On February 6, 2019, authorities reportedly violently clashed with students from the University of the Witwatersrand (Wits), the University of Johannesburg (UJ), and Central Johannesburg College (CJC) during a protest march. At least one student was injured during the clashes.
Students at universities across South Africa have been holding protests over financial assistance and accommodation, among other issues, since February 4. Much of the movement has reportedly been led by a student wing of the Economic Freedom Fighters (EFF), a South African political group. Reports indicate that protests have been marked by violence, including clashes between students and security forces.
On February 6, a large group of students from Wits, UJ, and CJC, reportedly led by EFF student leaders, participated in a protest march across Johannesburg. The protest march was reportedly peaceful until the group arrived at the entrance of UJ’s Auckland Park Kingsway campus where they were confronted by private security guards. Students clashed with private and state security officers, who were also on the scene. Students, reportedly threw stones at the guards, who then fired teargas at the students. One student was reportedly injured and treated by paramedics.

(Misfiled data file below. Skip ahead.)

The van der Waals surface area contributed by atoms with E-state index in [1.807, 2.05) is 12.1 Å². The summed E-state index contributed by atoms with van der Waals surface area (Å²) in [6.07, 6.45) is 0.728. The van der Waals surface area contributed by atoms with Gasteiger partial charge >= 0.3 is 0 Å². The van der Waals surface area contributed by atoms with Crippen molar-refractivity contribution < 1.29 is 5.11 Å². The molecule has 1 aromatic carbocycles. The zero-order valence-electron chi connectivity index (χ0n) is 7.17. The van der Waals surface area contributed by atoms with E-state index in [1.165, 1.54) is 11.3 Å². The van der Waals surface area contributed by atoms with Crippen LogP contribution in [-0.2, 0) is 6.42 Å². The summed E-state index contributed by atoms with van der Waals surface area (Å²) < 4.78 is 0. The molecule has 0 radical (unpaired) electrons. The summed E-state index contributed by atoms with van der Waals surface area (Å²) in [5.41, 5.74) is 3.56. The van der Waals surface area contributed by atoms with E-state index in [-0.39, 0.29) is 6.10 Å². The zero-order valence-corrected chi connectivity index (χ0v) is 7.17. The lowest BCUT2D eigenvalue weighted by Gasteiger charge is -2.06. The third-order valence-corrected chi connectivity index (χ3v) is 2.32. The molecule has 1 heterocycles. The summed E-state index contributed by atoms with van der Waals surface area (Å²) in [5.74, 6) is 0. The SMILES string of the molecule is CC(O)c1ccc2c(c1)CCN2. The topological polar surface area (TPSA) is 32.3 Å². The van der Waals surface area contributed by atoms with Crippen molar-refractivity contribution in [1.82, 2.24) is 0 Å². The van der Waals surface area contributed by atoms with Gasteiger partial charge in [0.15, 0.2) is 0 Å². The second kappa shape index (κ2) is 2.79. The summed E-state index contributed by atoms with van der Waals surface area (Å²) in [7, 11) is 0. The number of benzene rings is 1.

Scholars at Risk is concerned about violence during a student protest. While university authorities and, by extension, contracted security personnel, have a right to maintain security and order on campus, they must do so in ways that minimizes the risk of death, injury, or harm to individuals and that respect institutional autonomy and human rights. Likewise, while students have the right to freedom of expression and freedom of assembly, they have an obligation to refrain from physical violence and to respect institutional autonomy. In addition to the harm to the immediate victims, the use of violent force and violent expressive activities undermine institutional autonomy and democratic society generally.